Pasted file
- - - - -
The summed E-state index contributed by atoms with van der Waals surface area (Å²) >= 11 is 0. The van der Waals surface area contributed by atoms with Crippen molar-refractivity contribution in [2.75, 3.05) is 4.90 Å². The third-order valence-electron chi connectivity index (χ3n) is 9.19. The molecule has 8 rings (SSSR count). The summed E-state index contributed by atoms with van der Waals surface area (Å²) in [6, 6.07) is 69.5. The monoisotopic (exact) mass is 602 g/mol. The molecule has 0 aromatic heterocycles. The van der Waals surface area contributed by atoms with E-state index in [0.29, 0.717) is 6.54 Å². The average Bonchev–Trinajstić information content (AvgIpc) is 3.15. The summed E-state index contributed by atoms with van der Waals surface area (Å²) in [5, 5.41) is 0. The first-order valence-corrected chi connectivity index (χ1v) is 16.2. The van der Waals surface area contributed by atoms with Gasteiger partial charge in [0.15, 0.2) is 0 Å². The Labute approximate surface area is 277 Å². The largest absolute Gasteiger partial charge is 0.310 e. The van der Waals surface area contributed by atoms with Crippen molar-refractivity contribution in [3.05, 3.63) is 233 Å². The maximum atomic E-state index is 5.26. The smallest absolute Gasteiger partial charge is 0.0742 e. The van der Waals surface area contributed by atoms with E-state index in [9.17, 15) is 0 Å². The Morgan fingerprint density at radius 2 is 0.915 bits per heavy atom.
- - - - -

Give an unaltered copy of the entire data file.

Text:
The summed E-state index contributed by atoms with van der Waals surface area (Å²) >= 11 is 0. The van der Waals surface area contributed by atoms with Crippen molar-refractivity contribution in [2.75, 3.05) is 4.90 Å². The third-order valence-electron chi connectivity index (χ3n) is 9.19. The molecule has 8 rings (SSSR count). The summed E-state index contributed by atoms with van der Waals surface area (Å²) in [6, 6.07) is 69.5. The monoisotopic (exact) mass is 602 g/mol. The molecule has 0 aromatic heterocycles. The van der Waals surface area contributed by atoms with E-state index in [0.29, 0.717) is 6.54 Å². The average Bonchev–Trinajstić information content (AvgIpc) is 3.15. The summed E-state index contributed by atoms with van der Waals surface area (Å²) in [5, 5.41) is 0. The first-order valence-corrected chi connectivity index (χ1v) is 16.2. The van der Waals surface area contributed by atoms with Gasteiger partial charge in [0.15, 0.2) is 0 Å². The Labute approximate surface area is 277 Å². The largest absolute Gasteiger partial charge is 0.310 e. The van der Waals surface area contributed by atoms with Crippen molar-refractivity contribution in [3.05, 3.63) is 233 Å². The maximum atomic E-state index is 5.26. The smallest absolute Gasteiger partial charge is 0.0742 e. The van der Waals surface area contributed by atoms with E-state index in [9.17, 15) is 0 Å². The Morgan fingerprint density at radius 2 is 0.915 bits per heavy atom.